Guenther: Burfict's style hurting team

ByColey Harvey ESPN logo
Wednesday, October 22, 2014

CINCINNATI -- Bengals defensive coordinator Paul Guenther says he has reached his wit's end when it comes to linebacker Vontaze Burfict's knack for lowering his head whenever he tackles an opposing player.

"He does us no good sitting on the sideline after five snaps every week," Guenther said Wednesday. "It does us no good. It does us more harm than good. So he's got to learn how to do [tackle better] for him and the team and everybody involved."

The head-down tackling style appears to have played a role in some of the head and neck injuries Burfict has had this season. He has played in only four of the Bengals' six games and has left each of those four at some point after dealing with the aforementioned ailments. He has finished only game, the Bengals' Week 6 contest against Carolina, which he left briefly after being diagnosed with "a hit to the head."

"I tell him to keep his face up," Guenther said. "I tell him that he's my quarterback. Like you need to tell a quarterback to slide and to not get hit, I tell him to keep his head up so he can stay in the game.

"When he starts the game and he comes out, it affects everything. It affects me, it affects the unit, it affects the linebacking crew."

Burfict has been part of 149 snaps this season. After six games last year, he already had 388 plays under his belt. His production in what ended as a Pro Bowl season was much greater too. He had 61 tackles, a sack and an interception by this point in 2013. This season, he has 22 stops.

The undrafted, third-year linebacker was recording his fourth tackle of Sunday's game against the Colts when he hurt his neck. While bringing down Indianapolis quarterback Andrew Luck, Burfict suffered what coach Marvin Lewis called a "cervical sprain." On that tackle, just like the one that caused the first concussion Burfict received, his head was down.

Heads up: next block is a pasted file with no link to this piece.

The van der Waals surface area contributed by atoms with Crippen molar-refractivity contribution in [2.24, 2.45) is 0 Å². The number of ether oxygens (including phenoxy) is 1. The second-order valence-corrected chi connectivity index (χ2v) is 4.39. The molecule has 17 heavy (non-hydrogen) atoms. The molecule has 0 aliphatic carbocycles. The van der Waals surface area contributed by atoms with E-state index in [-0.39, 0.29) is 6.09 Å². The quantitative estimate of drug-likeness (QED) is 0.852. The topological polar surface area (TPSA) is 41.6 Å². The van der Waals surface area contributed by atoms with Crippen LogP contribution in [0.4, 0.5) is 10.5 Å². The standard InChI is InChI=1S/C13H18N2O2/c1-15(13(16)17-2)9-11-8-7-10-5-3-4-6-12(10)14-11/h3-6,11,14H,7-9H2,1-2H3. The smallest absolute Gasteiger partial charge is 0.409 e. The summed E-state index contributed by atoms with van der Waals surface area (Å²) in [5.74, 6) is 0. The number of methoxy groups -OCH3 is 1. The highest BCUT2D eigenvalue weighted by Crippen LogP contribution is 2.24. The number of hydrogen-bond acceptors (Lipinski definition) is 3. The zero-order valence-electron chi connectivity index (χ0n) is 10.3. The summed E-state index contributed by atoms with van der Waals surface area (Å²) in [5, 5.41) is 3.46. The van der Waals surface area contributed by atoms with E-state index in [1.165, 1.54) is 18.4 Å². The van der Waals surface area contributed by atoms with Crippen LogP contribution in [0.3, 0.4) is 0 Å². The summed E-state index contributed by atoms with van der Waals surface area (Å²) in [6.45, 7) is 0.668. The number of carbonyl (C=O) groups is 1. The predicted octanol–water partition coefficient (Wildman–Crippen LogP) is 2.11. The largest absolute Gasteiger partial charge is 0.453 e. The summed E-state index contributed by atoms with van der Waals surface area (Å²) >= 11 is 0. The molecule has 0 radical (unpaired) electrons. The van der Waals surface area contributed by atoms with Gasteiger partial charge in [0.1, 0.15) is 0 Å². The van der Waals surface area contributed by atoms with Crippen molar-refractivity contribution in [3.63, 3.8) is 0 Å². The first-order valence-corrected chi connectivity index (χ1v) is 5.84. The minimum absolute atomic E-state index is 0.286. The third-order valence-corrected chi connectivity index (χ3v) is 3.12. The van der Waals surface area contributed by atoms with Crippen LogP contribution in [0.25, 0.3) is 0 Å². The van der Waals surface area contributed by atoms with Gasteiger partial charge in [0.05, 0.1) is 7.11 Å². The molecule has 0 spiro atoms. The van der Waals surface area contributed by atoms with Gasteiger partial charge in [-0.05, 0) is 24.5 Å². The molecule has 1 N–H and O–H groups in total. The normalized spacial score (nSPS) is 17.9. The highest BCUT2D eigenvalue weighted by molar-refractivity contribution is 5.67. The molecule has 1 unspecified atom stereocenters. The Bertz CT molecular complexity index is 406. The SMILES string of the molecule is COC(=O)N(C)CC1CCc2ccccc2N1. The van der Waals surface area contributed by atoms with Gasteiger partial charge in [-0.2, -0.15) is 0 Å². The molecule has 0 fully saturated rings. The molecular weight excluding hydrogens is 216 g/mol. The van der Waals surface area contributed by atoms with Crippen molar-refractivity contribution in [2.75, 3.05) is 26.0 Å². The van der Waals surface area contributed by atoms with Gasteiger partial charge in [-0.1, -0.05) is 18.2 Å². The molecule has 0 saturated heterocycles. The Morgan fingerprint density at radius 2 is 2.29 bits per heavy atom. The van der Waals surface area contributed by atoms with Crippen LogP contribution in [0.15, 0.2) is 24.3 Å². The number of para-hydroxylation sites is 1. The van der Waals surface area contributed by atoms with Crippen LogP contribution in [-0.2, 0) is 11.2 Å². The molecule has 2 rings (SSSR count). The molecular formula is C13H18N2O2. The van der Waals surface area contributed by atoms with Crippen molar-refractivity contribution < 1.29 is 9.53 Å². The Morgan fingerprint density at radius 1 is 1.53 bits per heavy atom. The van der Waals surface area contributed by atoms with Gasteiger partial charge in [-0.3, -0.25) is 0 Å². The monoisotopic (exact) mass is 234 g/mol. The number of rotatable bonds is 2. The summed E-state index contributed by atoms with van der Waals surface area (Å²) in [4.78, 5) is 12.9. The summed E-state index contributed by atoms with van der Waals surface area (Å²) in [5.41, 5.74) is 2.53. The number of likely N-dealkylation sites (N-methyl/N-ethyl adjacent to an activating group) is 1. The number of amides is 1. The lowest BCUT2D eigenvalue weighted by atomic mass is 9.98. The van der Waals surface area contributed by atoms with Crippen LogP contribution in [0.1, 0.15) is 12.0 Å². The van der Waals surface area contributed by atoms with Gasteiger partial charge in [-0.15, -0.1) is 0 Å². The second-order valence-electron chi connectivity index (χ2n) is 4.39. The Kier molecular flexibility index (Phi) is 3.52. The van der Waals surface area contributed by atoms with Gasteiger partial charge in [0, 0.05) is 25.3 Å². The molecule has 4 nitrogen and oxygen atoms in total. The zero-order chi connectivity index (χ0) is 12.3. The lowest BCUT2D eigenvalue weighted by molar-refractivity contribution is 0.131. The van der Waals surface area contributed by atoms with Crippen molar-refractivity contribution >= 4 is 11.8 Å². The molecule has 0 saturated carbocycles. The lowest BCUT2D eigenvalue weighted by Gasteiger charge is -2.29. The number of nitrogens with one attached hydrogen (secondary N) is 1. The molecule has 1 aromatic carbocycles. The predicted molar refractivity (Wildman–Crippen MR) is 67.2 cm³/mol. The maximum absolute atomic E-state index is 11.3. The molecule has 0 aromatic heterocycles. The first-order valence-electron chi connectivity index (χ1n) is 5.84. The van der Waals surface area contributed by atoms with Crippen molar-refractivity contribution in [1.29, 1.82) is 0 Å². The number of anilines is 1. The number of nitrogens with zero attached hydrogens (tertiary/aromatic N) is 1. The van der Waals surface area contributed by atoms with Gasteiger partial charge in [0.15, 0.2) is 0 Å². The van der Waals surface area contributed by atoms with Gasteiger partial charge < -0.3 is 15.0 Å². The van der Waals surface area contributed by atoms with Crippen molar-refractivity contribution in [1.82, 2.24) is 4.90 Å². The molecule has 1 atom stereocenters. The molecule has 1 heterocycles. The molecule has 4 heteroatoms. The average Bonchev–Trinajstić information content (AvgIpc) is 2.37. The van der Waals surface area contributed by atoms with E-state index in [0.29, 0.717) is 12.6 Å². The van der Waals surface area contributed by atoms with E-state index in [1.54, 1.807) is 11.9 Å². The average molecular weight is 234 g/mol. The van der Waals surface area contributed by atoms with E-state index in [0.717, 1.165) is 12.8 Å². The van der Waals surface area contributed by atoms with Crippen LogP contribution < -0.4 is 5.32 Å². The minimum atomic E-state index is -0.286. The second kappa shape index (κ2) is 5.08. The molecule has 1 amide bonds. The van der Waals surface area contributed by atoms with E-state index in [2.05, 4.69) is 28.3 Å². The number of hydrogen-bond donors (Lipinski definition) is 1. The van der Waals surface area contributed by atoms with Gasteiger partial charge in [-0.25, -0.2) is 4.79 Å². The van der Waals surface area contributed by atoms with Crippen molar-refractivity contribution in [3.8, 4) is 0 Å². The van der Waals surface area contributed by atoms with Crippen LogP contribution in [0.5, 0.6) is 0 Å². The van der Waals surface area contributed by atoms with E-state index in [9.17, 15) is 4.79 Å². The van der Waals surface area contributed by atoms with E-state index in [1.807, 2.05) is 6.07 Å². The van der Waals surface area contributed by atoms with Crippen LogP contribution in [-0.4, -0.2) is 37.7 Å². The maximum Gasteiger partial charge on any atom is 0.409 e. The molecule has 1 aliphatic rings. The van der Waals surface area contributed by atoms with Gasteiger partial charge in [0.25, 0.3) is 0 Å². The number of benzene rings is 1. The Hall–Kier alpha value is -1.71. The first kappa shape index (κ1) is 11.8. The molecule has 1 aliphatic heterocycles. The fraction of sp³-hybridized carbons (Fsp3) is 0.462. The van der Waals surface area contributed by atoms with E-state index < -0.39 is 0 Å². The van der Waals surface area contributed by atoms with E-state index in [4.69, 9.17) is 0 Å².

When Burfict left the game after the first quarter, the Bengals had to move reserve Vincent Rey -- who already was starting because of injuries to two other linebackers -- to Burfict's spot. All the play-calling and formation-setting duties then fell on Rey's shoulders. While he finished with 16 tackles and did an admirable job considering he was playing linebacker alongside a rookie and second-year player, Rey still wasn't Burfict.

"I've said this a million times: He's my quarterback on the field," Guenther said of Burfict. "I communicate with him, 'Hey, tell the corner this.' And he knows exactly what I'm thinking. Being his [former] position coach, I've trained the guy. It's easier when you have a guy that you've trained who can understand that these are the ins and outs of what I'm thinking about. He settles the group down when he's playing. He brings energy."

Guenther was the Bengals' linebackers coach before being elevated to defensive coordinator after Mike Zimmer left for Minnesota's head-coaching job this offseason.

Burfict's tackling techniques drew criticism last week from Panthers tight end Greg Olsen, who panned Burfict's aggressive style. Olsen was originally angered by charges he and other Panthers had levied that Burfict twisted their ankles after plays had ended and had called on Burfict to be suspended. Ultimately, Burfict was handed a $25,000 fine by the league.

"He's a hard-nosed player," Olsen said. "His style of game is what he is. It's why he knocks himself out half the time."

Guenther knows it will be difficult for Burfict, who had an NFL-leading 171 stops last season, to completely change a style of tackling that he has employed since high school. Still, he has to just do it, Guenther said.

"Change your throwing motion, change your tackling form, whatever it is, you've got to do it," said Guenther, whose team has gone 0-2-1 since winning its first three games. "It's not the easiest thing, I'll tell you that. But he's got to understand the ramifications of it."

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